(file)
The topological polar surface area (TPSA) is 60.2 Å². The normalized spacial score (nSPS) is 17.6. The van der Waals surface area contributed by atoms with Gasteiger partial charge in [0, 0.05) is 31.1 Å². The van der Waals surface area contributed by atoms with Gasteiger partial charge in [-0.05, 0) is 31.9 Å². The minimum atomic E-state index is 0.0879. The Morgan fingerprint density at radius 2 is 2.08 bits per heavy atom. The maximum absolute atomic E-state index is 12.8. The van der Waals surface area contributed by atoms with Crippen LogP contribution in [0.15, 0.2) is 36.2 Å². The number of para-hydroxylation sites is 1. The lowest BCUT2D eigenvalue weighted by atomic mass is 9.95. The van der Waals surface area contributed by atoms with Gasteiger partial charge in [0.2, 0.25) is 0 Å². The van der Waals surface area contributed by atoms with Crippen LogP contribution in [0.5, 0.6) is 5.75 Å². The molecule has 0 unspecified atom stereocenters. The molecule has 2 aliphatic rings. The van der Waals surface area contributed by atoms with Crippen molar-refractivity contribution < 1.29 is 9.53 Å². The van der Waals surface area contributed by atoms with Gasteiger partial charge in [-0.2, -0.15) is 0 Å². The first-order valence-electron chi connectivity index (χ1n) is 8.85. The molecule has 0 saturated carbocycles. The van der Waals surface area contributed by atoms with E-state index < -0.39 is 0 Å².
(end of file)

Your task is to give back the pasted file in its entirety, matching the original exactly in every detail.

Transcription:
The topological polar surface area (TPSA) is 60.2 Å². The normalized spacial score (nSPS) is 17.6. The van der Waals surface area contributed by atoms with Gasteiger partial charge in [0, 0.05) is 31.1 Å². The van der Waals surface area contributed by atoms with Gasteiger partial charge in [-0.05, 0) is 31.9 Å². The minimum atomic E-state index is 0.0879. The Morgan fingerprint density at radius 2 is 2.08 bits per heavy atom. The maximum absolute atomic E-state index is 12.8. The van der Waals surface area contributed by atoms with Crippen LogP contribution in [0.15, 0.2) is 36.2 Å². The number of para-hydroxylation sites is 1. The lowest BCUT2D eigenvalue weighted by atomic mass is 9.95. The van der Waals surface area contributed by atoms with Gasteiger partial charge in [0.2, 0.25) is 0 Å². The van der Waals surface area contributed by atoms with Crippen LogP contribution in [0.5, 0.6) is 5.75 Å². The molecule has 0 unspecified atom stereocenters. The molecule has 2 aliphatic rings. The van der Waals surface area contributed by atoms with Crippen molar-refractivity contribution < 1.29 is 9.53 Å². The van der Waals surface area contributed by atoms with Gasteiger partial charge in [-0.2, -0.15) is 0 Å². The first-order valence-electron chi connectivity index (χ1n) is 8.85. The molecule has 0 saturated carbocycles. The van der Waals surface area contributed by atoms with E-state index < -0.39 is 0 Å².